The ball is captured by Parker in a vibrant, multi-coloured, tableau. The Newcastle Journal, reflecting a very different age, suggested it was reminiscent of ‘the magnificent but incongruous assemblages of an opium dream.’ The event was lavishly described in newspaper reports for the consumption of the public and as a souvenir for the attendees- the nineteenth century equivalent of a social media post. The fancy-dress costumes were listed together with the wearers and included characters from the theatre; national dress; historical figures and military finery. The descriptions enabled a viewer of the painting to be able to identify the revellers celebrating the end of the pandemic in true Newcastle style. (In fact, many of the party-goers enjoyed it so much they did it all again at the Assembly Rooms a few nights later- the newspapers were clearly fatigued by this point and simply mentioned that the fancy dress worn, and the attendees, were similar to the Mayoresses’ ball and therefore would not be listed).
Parker, who was dressed as a brigand, must have planned the composition on the evening of the ball and then arranged for the notable individuals to sit for portraits later. The faces are not generic, and the attendees would have been able to recognise themselves immediately. The painting was reviewed favourably in the Newcastle Journal, which suggested:
The picture perpetuates the remembrance of the gorgeous scene as it appeared in the entrance hall, and the fidelity with which the numerous groups are portrayed, the richness and variety of the costume, and the circumstances that occasioned the gay assemblage, confer upon the picture more than ordinary local interest.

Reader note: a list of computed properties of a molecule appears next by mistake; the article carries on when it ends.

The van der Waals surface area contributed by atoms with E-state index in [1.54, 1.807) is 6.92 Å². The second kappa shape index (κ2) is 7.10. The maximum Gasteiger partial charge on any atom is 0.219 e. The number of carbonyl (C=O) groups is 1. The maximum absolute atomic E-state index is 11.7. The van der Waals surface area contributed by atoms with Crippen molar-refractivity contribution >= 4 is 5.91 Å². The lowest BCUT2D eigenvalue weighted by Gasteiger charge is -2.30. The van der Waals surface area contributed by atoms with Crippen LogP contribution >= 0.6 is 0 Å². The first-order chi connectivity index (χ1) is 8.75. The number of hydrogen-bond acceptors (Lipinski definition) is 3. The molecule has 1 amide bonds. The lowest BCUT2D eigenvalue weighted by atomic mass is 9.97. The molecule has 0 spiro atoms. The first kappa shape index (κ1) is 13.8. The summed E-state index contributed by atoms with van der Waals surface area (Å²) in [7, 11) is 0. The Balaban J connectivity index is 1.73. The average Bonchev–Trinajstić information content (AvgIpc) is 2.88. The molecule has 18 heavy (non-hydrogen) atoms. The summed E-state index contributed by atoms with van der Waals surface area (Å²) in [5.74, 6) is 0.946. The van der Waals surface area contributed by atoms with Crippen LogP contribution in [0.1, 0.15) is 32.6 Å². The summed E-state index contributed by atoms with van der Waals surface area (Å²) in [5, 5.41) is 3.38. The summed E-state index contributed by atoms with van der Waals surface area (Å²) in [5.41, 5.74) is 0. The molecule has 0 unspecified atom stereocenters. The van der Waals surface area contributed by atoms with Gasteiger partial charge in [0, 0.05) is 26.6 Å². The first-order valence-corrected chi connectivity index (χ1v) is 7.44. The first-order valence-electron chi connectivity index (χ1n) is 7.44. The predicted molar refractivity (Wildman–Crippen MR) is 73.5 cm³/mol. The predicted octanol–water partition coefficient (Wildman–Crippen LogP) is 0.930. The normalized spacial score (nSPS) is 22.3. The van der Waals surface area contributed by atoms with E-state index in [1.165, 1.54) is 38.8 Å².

However, it was not universally admired- a reviewer from the Tyne Mercury begrudgingly wrote:
It appears to have been painted, not so much for the sake of making a picture, as generally for the commemoration of the ball, and particularly for the purpose of immortalizing, as far as a Mansion-house Ball and an artist can immortalize, the ladies and gentlemen who were present. A number of the likenesses are excellent, and particular groups are well managed
This does, however, underline that the picture is a reliable source for identifying the prominent citizens of early nineteenth century Newcastle.
Parker has tried to show as many of the 550, or perhaps 600, party-goers as he could fit in and, as a commercial artist, attempted to portray as many recognisable figures as possible. The Tyne Mercury noted, ‘So carefully has the artist finished his work, that almost every individual figure would make a separate picture.’ Parker would have appreciated that commissions would flow from a favourable representation.
The figures in the foreground of the painting are carefully drawn, although their faces are slightly out of scale. For example, Mr Adamson, antiquarian and under-sheriff and trustee of the Lit and Phil, is shown as Henry VIII and Captain Battersby of the 15th Regiment of Foot can be picked out dressed as Napoleon Bonaparte. Dr Snow, and his mentor Dr Hardcastle, are not listed as attendees but Dr Headlam, prominent local surgeon and future Vice President of the Lit and Phil was there in ‘full dress’. The ladies and gentlemen portrayed were likely chosen specifically because their portraits would lead to public interest when the painting was exhibited. They read as an A to Z of the city: Armstrong, Brandling, Charlton, Collingwood, Donkin, Ellison, Errington, Fenwick, Hood, Liddell, Loraine, Ridley, Surtees to name a few. These men and women were the local celebrities of their day and it is possible the painting was engraved and reproduced as prints- as was the case with some of Parker’s other work. Whatever the popular reception for the painting, the members of Newcastle Town Council must have been flattered by their portrayal because the Newcastle Corporation purchased it for £100 - hence why it is in the Council collection today.
There are many interesting figures, and work to be done to identify them whilst I am stuck in the house. I am carrying out doctoral research into the life and work of John Theodore Hoyle the Newcastle coroner from 1857 to 1885, and I have identified him and his brother Richard in this picture, in the middle ground, under the crest surrounded by a ring of weapons. There are many intriguing costumes: there is a man dressed as a wizard; a man in full Highland dress and Charles I dubbing a fellow guest. It all looks very tempting and, perhaps when this is all over, we should emulate our Victorian ancestors and, as our President suggests, hold an enormous party to celebrate the end of the pandemic and to begin to rebuild the community- fancy dress optional.